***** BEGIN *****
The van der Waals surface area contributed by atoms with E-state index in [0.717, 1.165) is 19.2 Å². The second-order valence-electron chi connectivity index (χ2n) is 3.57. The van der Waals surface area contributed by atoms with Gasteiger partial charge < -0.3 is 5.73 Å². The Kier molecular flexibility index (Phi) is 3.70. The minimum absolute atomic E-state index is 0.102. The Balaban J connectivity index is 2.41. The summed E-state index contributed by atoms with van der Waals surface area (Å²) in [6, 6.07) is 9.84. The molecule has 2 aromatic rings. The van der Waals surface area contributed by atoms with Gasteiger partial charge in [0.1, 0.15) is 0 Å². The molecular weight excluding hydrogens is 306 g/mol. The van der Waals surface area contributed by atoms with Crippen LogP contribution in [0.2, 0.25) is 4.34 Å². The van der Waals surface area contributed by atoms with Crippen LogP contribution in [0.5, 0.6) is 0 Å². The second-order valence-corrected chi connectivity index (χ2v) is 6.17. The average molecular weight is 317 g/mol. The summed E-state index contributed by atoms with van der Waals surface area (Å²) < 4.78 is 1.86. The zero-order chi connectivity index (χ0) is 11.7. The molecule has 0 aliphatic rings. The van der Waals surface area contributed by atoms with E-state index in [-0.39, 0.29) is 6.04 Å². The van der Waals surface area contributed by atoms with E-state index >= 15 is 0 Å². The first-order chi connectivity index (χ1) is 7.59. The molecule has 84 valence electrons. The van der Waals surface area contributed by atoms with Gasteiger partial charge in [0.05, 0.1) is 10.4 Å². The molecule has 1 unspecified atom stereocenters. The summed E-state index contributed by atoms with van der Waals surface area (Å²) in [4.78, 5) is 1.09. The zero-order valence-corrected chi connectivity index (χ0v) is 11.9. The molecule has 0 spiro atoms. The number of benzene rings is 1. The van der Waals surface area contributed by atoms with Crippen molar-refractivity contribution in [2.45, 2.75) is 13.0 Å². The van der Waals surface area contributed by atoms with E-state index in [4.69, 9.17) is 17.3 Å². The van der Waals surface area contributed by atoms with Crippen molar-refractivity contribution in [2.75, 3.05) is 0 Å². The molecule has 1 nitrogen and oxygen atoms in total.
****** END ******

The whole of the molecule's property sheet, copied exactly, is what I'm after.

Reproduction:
The van der Waals surface area contributed by atoms with E-state index in [0.717, 1.165) is 19.2 Å². The second-order valence-electron chi connectivity index (χ2n) is 3.57. The van der Waals surface area contributed by atoms with Gasteiger partial charge < -0.3 is 5.73 Å². The Kier molecular flexibility index (Phi) is 3.70. The minimum absolute atomic E-state index is 0.102. The Balaban J connectivity index is 2.41. The summed E-state index contributed by atoms with van der Waals surface area (Å²) in [6, 6.07) is 9.84. The molecule has 2 aromatic rings. The van der Waals surface area contributed by atoms with Gasteiger partial charge in [0.1, 0.15) is 0 Å². The molecular weight excluding hydrogens is 306 g/mol. The van der Waals surface area contributed by atoms with Crippen LogP contribution in [0.2, 0.25) is 4.34 Å². The van der Waals surface area contributed by atoms with Crippen LogP contribution in [0.5, 0.6) is 0 Å². The second-order valence-corrected chi connectivity index (χ2v) is 6.17. The average molecular weight is 317 g/mol. The summed E-state index contributed by atoms with van der Waals surface area (Å²) < 4.78 is 1.86. The zero-order chi connectivity index (χ0) is 11.7. The molecule has 0 aliphatic rings. The van der Waals surface area contributed by atoms with E-state index in [-0.39, 0.29) is 6.04 Å². The van der Waals surface area contributed by atoms with E-state index >= 15 is 0 Å². The first-order chi connectivity index (χ1) is 7.59. The molecule has 84 valence electrons. The van der Waals surface area contributed by atoms with Gasteiger partial charge in [0.05, 0.1) is 10.4 Å². The molecule has 1 unspecified atom stereocenters. The summed E-state index contributed by atoms with van der Waals surface area (Å²) in [4.78, 5) is 1.09. The zero-order valence-corrected chi connectivity index (χ0v) is 11.9. The molecule has 0 spiro atoms. The number of benzene rings is 1. The van der Waals surface area contributed by atoms with Crippen molar-refractivity contribution in [2.45, 2.75) is 13.0 Å². The van der Waals surface area contributed by atoms with E-state index in [4.69, 9.17) is 17.3 Å². The van der Waals surface area contributed by atoms with Crippen molar-refractivity contribution in [2.75, 3.05) is 0 Å². The molecule has 1 nitrogen and oxygen atoms in total.